View larger map
The image above is from a cycle path which I use for a good part of my commute. I've written before about how this path is great for commuting at a decent pace, and shown how this cycle path has priority over side roads. The cycle paths here are 2.5 m ( 8 feet ) wide, that's the minimum allowed for a unidirectional cycle path. Such paths should also be separated from the road by a minimum of 1.5 m (just short of five feet), however, in this case, the separation is actually about 4.5 m ( 14 and a half feet ).
Back in Britain there is currently a campaign called "3 feet please", which is asking merely for motorists to give cyclists 3 feet ( 0.9 m ) of clearance as they pass cyclists. The campaigners behind this correctly notice that "Fear of traffic" (i.e. a lack of Subjective Safety) prevents people from cycling in Britain, but their suggested fix is woefully inadequate.
"3 feet please" didn't originate in Britain. It is actually an idea that the British have imported from the USA. The problem is that while this passing distance requirement is law in some American states, the cycling rate in the USA is just as low as it is in the UK. Britain copying America or America copying Britain is never going to result in a high rate of cycling (and you can add any of the other English speaking countries to this. Australia, New Zealand etc. They all have about the lowest rate of cycling it is possible to have).
It's no good looking to where people don't cycle to find ways to encourage people. You need to look to where people cycle a lot. The Netherlands leads the world by a wide margin. 3 feet is not enough. Complete segregation of cyclists from motorists is what is actually required to make the masses feel that cycling is safe. It's also required to make cycling efficient and safe.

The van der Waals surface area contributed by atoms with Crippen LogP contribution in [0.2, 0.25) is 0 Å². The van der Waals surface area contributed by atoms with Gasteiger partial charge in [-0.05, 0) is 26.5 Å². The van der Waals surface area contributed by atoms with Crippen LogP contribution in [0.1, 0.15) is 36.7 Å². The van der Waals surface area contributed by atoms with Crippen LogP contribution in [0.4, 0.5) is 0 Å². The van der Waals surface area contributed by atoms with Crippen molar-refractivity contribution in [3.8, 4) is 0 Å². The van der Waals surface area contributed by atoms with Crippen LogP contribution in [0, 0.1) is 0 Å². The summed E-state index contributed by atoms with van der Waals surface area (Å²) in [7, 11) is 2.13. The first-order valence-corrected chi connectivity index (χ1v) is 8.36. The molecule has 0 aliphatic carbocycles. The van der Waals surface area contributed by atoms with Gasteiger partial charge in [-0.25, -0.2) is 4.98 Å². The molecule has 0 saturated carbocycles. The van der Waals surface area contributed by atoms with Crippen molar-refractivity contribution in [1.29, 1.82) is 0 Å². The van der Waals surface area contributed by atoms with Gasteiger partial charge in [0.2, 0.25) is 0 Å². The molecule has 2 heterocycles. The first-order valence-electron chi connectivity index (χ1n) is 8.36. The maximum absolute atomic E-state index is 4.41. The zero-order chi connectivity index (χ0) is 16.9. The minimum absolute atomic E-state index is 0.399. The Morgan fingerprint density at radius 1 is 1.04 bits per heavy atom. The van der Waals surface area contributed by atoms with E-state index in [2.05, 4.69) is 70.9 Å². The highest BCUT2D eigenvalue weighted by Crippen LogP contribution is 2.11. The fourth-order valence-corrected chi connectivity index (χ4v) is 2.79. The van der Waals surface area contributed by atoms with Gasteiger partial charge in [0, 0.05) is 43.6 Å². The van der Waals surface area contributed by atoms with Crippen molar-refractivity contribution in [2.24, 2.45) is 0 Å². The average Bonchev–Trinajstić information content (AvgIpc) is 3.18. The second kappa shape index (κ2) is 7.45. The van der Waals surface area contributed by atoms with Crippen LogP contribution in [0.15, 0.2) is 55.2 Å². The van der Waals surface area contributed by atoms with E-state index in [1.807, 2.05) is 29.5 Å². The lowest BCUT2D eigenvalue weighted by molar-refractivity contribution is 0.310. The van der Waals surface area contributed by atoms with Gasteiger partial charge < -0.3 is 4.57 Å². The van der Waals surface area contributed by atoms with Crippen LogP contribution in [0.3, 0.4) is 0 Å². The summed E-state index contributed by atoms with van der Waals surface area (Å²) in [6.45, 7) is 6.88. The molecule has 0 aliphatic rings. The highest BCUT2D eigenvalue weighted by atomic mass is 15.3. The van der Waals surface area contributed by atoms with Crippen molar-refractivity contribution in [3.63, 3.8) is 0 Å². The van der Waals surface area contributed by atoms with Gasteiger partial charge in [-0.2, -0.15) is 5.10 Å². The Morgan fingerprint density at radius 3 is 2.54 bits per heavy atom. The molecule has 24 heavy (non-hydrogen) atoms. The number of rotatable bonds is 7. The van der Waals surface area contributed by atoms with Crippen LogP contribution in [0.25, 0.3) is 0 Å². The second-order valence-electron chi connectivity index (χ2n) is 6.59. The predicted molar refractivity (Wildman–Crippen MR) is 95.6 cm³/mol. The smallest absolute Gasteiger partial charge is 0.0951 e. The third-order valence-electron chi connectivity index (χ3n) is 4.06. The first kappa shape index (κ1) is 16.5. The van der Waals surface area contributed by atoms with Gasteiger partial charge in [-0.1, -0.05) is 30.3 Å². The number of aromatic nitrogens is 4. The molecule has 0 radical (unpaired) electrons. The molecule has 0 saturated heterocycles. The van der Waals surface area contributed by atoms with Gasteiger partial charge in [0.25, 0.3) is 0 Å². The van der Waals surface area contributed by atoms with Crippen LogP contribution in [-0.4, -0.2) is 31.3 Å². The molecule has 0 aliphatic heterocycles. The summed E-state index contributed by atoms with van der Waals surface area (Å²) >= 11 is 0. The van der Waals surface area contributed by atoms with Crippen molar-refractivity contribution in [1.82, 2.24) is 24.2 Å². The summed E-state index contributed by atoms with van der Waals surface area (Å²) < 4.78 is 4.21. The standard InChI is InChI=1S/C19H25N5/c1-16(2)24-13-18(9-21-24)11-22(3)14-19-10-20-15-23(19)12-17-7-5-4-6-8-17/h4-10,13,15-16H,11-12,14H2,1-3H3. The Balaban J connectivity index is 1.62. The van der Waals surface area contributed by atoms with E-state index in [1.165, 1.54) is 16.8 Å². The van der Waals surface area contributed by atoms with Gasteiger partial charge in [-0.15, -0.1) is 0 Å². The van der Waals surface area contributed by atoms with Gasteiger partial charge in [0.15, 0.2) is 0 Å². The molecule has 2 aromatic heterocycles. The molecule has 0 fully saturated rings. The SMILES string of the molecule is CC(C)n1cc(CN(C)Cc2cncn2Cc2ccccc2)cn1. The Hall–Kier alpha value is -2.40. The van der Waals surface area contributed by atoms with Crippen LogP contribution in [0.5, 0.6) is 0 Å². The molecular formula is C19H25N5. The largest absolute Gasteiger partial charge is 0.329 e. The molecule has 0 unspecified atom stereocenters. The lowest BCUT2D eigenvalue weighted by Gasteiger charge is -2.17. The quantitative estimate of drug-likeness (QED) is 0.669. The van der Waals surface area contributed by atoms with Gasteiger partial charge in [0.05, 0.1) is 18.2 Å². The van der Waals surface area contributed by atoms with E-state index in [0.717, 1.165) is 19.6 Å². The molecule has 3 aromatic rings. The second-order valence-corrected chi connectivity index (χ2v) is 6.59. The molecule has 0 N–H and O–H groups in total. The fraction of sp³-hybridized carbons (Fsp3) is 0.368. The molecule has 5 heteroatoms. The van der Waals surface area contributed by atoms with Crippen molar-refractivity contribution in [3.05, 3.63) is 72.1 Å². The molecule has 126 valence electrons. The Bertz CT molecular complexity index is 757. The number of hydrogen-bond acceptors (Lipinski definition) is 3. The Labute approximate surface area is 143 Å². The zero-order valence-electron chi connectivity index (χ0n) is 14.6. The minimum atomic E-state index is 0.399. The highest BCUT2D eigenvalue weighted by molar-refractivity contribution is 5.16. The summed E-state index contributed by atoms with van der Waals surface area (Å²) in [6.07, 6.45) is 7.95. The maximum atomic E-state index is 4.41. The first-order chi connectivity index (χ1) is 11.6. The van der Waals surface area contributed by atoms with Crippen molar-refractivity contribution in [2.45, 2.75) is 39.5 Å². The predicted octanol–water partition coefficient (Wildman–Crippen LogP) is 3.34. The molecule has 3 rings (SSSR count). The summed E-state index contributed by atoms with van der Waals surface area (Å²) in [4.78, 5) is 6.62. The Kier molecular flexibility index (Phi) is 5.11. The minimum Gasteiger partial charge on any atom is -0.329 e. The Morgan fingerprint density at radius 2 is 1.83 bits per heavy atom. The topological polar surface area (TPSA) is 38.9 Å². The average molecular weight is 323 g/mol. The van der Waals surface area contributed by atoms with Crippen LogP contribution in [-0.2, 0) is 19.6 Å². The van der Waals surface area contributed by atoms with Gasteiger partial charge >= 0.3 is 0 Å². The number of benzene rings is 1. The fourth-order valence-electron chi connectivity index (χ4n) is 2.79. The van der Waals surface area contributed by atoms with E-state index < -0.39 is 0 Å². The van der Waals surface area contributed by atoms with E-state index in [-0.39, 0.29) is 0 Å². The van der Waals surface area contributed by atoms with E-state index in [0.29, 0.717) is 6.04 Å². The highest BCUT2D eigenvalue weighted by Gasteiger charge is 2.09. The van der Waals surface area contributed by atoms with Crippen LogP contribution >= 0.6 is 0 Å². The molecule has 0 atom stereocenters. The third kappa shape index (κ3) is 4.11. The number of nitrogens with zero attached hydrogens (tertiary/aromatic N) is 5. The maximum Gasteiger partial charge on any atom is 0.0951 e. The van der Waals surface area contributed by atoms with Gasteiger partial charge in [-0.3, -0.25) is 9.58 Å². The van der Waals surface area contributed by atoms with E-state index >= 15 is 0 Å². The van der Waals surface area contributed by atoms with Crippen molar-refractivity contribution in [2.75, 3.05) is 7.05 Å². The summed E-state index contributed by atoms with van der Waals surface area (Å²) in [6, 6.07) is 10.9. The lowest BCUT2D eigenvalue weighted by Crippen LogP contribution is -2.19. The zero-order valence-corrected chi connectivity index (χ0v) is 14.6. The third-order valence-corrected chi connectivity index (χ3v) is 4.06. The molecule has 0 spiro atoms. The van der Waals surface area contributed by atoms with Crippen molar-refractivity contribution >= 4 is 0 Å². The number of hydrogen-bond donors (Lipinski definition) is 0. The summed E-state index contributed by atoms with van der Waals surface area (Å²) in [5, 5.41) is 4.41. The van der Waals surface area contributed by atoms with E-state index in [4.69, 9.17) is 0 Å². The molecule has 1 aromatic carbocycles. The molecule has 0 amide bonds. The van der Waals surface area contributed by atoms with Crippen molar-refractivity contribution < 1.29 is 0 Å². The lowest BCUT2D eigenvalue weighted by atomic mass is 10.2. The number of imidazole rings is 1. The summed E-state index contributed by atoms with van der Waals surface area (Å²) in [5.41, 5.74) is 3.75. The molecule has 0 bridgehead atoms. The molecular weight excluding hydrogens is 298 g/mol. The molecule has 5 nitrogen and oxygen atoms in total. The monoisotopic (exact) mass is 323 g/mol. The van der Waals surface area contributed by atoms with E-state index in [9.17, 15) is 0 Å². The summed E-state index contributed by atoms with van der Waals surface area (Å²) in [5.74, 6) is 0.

If you like this blog please support us so that it can continue. We're are not supported by grants and we do not ask for charity. We sell quality bicycle components and organize cycling holidays:
The next open study tour is in August 2013. Book a place in order to experience for yourself how policy and infrastructure in Assen and Groningen have led to the high cycling modal share in this area.:
This blog is free of charge to read and for most individual usage including reasonable "quoting" of its contents. However, neither the text nor the photos on this blog are in the public domain. To find out more, please read our copyright and licensing information.
Experience for yourself how policy and infrastructure in Assen and Groningen have led to the high cycling modal share in this area:
If you like this blog please support us so we can continue. We sell quality bicycle components and organize cycling holidays:
A cyclist in a cycling family living in the capital of the cycling province of the world's greatest cycling country.
I was born in the UK, lived for over 8 years in New Zealand and have lived in the Netherlands since 2007.
I organise cycling infrastructure study tours, run an online bicycle shop, arrange cycling holidays and write a popular blog about cycling.
My email address is email@example.com